Don't get us wrong. China faces a potentially serious slump. The idea that it would overtake the US as the largest economy in the world has always struck us as rather overstated. And the US has many advantages that explain why it has proved popular with investors, including the shale gas revolution, the fact it had something resembling a proper housing crash, and the fact that it made an effort to patch up its banks' balance sheets quicker than everywhere else.

But it looks increasingly as though much of this could be in the price. We wouldn't want to invest in Chinese stocks yet they've dropped a lot, but they're not quite cheap enough for our liking. However, now could be a good time to get back into the mining sector. Miners have taken a hammering on the back of concerns about demand. But many are already taking action to tighten their belts and be more fussy about projects they invest in. Investors may also be overlooking one key reason to have some exposure to commodities in your portfolio: the threat of inflation.

The return of inflation

"Inflation is set to make a comeback in the next five years," writes Luca Paolini, of Pictet Asset Management, in the FT. Why? For one, central banks in developed countries and Britain in particular have shed any pretence of trying to hit inflation targets. In fact, they'd rather like a prolonged period of higher-than-usual inflation to get rid of their debts. "Higher inflation and negative real interest rates present heavily indebted countries with a less disruptive way to reduce the real value of government debt compared with alternatives such as sovereign default or deep public spending cuts." This is what's known as financial repression', and it's the classic solution to a government debt crisis in the developed world.

One reason why investors have become so bullish on the US dollar is that the Federal Reserve has recently hinted that it might stop printing quite as much money in the near future. However, investors might have jumped the gun somewhat. Following a rapid jump in US government bond yields (ie, prices have fallen and borrowing costs have risen), Fed chief Ben Bernanke has been at pains to emphasise his intention to keep interest rates at exceptionally low levels' until inflation is well above 2%.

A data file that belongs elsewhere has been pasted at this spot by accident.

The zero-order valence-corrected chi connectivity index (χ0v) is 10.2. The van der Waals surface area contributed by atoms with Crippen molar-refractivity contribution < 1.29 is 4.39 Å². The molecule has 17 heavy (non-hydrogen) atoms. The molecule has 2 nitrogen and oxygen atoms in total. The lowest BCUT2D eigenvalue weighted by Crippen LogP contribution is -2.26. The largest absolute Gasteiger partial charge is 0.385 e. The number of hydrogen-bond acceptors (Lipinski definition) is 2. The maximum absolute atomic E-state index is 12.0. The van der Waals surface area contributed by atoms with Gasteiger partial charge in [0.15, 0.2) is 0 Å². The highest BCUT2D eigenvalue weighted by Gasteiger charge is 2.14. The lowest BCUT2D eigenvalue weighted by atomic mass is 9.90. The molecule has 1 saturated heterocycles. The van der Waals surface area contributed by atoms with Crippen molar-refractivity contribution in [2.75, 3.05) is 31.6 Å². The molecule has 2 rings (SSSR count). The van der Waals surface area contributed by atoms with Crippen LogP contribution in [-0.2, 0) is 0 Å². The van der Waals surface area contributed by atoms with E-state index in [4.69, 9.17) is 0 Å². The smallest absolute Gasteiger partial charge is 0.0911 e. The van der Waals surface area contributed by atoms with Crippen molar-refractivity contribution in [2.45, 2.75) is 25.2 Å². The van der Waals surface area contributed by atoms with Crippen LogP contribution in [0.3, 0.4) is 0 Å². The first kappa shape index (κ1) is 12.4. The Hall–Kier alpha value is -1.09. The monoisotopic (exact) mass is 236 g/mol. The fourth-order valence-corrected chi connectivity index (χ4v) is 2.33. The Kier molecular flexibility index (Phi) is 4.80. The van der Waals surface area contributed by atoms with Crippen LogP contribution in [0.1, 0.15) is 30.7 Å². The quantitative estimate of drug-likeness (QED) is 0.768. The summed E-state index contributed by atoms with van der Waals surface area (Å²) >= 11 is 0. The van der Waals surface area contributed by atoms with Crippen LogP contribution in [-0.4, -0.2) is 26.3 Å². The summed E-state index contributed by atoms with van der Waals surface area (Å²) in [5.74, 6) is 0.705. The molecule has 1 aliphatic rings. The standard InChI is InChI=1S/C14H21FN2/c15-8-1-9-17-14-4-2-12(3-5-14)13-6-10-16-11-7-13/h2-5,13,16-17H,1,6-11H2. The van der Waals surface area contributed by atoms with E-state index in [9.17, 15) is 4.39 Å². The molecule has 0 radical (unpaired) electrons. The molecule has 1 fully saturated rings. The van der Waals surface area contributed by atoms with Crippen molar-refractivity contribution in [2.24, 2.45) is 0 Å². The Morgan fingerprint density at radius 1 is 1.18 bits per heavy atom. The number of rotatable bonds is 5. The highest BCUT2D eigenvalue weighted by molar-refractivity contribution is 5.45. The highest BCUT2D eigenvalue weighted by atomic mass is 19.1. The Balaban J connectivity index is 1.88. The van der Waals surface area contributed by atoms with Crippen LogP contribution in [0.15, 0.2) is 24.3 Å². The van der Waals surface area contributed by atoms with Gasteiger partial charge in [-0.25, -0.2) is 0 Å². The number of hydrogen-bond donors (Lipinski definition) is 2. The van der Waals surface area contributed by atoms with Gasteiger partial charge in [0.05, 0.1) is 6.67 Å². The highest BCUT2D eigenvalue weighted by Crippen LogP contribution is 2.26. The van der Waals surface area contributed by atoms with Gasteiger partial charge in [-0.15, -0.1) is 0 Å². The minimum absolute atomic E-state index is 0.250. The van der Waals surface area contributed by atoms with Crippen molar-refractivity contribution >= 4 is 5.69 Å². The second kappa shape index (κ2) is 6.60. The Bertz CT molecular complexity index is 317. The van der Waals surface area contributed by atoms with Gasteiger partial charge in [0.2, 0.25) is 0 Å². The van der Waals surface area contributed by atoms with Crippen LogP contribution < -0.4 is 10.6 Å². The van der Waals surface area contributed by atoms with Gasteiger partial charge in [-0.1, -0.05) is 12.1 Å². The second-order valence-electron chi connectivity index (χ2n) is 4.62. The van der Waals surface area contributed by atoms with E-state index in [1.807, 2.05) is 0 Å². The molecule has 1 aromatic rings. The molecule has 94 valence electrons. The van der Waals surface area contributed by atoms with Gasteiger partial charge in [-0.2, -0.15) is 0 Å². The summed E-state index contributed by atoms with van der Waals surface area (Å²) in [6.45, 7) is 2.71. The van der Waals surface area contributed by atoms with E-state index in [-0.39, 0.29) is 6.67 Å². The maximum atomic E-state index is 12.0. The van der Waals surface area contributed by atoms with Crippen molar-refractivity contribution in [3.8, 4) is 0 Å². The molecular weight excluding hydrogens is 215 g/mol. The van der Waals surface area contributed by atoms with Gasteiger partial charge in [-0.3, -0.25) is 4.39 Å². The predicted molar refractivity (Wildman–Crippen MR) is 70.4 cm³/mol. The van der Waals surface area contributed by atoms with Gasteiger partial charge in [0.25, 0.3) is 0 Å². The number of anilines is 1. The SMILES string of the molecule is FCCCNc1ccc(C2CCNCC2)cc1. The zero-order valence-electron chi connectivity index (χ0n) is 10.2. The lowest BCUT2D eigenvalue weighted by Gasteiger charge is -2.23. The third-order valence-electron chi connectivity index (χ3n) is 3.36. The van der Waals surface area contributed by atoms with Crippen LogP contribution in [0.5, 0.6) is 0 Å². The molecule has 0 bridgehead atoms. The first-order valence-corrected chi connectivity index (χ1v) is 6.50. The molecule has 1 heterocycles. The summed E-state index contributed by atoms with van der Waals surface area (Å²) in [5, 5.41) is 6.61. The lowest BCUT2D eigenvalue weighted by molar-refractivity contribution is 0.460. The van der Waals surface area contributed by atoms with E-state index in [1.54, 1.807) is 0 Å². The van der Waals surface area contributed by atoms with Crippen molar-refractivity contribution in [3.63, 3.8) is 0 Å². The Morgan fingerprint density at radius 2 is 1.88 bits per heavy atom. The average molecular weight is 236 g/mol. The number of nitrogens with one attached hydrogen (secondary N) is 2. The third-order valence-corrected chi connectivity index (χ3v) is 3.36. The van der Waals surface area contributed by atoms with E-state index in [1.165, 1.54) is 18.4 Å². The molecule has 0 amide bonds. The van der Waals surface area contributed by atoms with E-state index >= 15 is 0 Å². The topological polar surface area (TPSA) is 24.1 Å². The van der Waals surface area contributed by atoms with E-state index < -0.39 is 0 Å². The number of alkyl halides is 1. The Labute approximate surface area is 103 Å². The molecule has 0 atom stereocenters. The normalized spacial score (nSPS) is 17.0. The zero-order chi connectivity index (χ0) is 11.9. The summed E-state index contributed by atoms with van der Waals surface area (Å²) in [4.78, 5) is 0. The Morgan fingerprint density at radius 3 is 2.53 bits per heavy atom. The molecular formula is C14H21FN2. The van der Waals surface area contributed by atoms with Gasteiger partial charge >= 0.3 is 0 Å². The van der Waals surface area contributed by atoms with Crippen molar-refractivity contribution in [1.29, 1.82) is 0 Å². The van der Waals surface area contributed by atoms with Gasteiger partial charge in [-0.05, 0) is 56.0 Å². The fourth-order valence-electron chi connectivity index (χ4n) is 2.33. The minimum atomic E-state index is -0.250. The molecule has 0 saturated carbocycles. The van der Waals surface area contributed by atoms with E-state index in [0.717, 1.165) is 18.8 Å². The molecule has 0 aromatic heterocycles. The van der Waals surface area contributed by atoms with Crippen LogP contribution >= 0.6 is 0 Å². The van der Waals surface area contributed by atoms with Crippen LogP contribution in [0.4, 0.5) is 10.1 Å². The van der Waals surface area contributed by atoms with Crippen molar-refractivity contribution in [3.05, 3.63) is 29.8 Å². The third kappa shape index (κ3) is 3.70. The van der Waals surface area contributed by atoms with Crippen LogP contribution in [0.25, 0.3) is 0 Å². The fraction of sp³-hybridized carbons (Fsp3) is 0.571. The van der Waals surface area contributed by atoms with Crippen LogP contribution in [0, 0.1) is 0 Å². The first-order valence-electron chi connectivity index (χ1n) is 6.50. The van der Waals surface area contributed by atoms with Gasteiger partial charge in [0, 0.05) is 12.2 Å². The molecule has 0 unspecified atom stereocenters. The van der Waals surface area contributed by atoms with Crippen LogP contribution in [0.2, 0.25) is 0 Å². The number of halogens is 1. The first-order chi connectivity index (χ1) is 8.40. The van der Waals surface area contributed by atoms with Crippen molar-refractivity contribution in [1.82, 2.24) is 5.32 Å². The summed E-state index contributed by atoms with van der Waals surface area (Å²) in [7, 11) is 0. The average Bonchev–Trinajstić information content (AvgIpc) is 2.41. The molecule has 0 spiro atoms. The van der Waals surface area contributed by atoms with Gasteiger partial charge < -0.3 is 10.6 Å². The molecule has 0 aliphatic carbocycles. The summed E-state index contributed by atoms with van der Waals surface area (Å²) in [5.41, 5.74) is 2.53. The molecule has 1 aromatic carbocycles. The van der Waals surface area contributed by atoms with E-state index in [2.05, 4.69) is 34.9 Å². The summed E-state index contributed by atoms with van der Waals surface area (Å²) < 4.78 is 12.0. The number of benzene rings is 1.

Of course, when you're using such an unsual monetary tool, there's plenty of "scope for policy mistakes, particularly in the timing of the withdrawal of monetary stimulus," says Paolini. "It is not inconceivable that policy makers fail to detect an improvement in credit conditions when it comes, maintain loose policies for too long, and inadvertently allow inflation to become entrenched."

We'd say he's being optimistic. History suggests that central bankers almost always keep policy too loose for too long. Why? Monetary policy acts with a lag any move you make now will only really start to have an impact a year later. So if you want to prevent inflation from taking off, you have to start tightening rates before inflation actually becomes an obvious problem. If you only start raising rates when inflation is hitting the headlines, then you have to raise faster and further than you otherwise would.

So it's better to act early. The trouble is, if you act when there's no sign of inflation, people start to ask why you are hobbling the economy. Politicians don't like that and ultimately central banking is about politics. That means it is almost impossible to rein in monetary policy during the good times, or a recovery, for fear of being a party-pooper. It doesn't help that central bankers around the world and Bernanke in particular believe that premature monetary tightening is what extended the Great Depression in America, as well as Japan's lost decades. In short, central bankers are very, very unlikely to tighten too early' in this economic cycle, for fear of destroying what bounce they've created. Instead, they are almost certain to be far too late.